"Nosey Flynn sipped his grog.
- Doing any singing those times?
Look at his mouth. Could whistle in his own ear. Flap ears to match. Music. Knows as much about it as my coachman. Still better tell him. Does no harm. Free ad.
- She's engaged for a big tour end of this month. You may have heard perhaps.
- No. O, that's the style. Who's getting it up?" (U8.766)

A little coachman from Belfast...
"The curate served.
- How much is that?
- Seven d, sir... Thank you, sir.
Mr Bloom cut his sandwich into slender strips. Mr MacTrigger. Easier than the dreamy creamy stuff. His five hundred wives. Had the time of their lives." (U8.774)
"— Mustard, sir?
— Thank you.
He studded under each lifted strip yellow blobs. Their lives. I have it. It grew bigger and bigger and bigger.
— Getting it up? he said. Well, it's like a company idea, you see. Part shares and part profits.
— Ay, now I remember, Nosey Flynn said, putting his hand in his pocket to scratch his groin. Who is this was telling me? Isn't Blazes Boylan mixed up in it?" (U8.780)
"A warm shock of air heat of mustard hanched on Mr Bloom's heart." (U8.789)
"He raised his eyes and met the stare of a bilious clock. Two. Pub clock five minutes fast. Time going on. Hands moving. Two. Not yet.
His midriff yearned then upward, sank within him, yearned more longly, longingly.
He smellsipped the cordial juice and, bidding his throat strongly to speed it, set his wineglass delicately down.
— Yes, he said. He's the organiser in point of fact." (U8.790)
"No fear: no brains.
Nosey Flynn snuffled and scratched. Flea having a good square meal.
— He had a good slice of luck, Jack Mooney was telling me, over that boxing match Myler Keogh won again that soldier in the Portobello barracks. By God, he had the little kipper down in the county Carlow he was telling me...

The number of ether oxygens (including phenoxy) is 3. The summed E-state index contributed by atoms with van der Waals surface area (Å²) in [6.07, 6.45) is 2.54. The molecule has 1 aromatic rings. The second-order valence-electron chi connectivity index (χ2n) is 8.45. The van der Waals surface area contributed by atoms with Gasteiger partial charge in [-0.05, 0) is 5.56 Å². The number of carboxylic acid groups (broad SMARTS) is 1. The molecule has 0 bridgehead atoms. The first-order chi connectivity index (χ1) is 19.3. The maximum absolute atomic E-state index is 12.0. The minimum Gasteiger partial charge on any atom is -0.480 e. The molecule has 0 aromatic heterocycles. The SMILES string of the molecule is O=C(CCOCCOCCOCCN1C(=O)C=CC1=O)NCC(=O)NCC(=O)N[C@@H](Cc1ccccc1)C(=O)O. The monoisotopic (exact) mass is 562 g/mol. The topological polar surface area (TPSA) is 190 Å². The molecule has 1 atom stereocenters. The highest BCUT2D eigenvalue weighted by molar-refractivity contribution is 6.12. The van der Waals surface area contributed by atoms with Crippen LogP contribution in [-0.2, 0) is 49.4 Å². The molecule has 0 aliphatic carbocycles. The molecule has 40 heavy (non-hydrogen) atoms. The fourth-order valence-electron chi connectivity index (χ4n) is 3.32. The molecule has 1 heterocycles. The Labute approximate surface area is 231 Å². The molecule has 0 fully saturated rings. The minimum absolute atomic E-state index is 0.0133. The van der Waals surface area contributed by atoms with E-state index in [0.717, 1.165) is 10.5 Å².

Hope that dewdrop doesn't come down into his glass. No, snuffled it up.
— For near a month, man, before it came off. Sucking duck eggs by God till urther orders. Keep him off the boose, see? O, by God, Blazes is a hairy chap." (U8.798)
"Davy Byrne came forward from the hindbar in tuckstitched shirtsleeves, cleaning his lips with two wipes of his napkin. Herring's blush. Whose smile upon each feature plays with such and such replete. Too much fat on the parsnips.
- And here's himself and pepper on him, Nosey Flynn said." (U8.809)

[NB: this is not Davy Byrne]
"Can you give us a good one for the Gold cup?
- I'm off that, Mr Flynn, Davy Byrne answered. I never put anything on a horse.
- You're right there, Nosey Flynn said. " (U8.813)
"Mr Bloom ate his strips of sandwich, fresh clean bread, with relish of disgust, pungent mustard, the feety savour of green cheese." (U8.818)
"Sips of his wine soothed his palate. Not logwood that. Tastes fuller this weather with the chill off.
Nice quiet bar. Nice piece of wood in that counter. Nicely planed. Like the way it curves there." (U8.819)
"- I wouldn't do anything at all in that line, Davy Byrne said. It ruined many a man the same horses.
Vintners' sweepstake." (U8.824)

In this Christian PC, the 'races' listed at the bookie's window are titled Lost Hope, Desperation, Theft and Suicide.
"Licensed for the sale of beer, wine and spirits for consumption on the premises." (U8.826)
"Heads I win tails you lose." (U8.827)
"- True for you, Nosey Flynn said. Unless you're in the know. There's no straight sport going now. Lenehan gets some good ones. He's giving Sceptre today." (U8.828)
"Zinfandel's the favourite, lord Howard de Walden's, won at Epsom." (U8.830)
"Morny Cannon is riding him." (U8.831)

Herbert Mornington Cannon (1873 - 1962). He was the son of famous jockey Thomas Cannon. On the day he was born, May 21st 1873, his father had ridden the colt Mornington to victory at Bath, and gave the horse's name to his son. Morny was only 13 when he rode his first winner, becoming a leading jockey and Champion 6 times.
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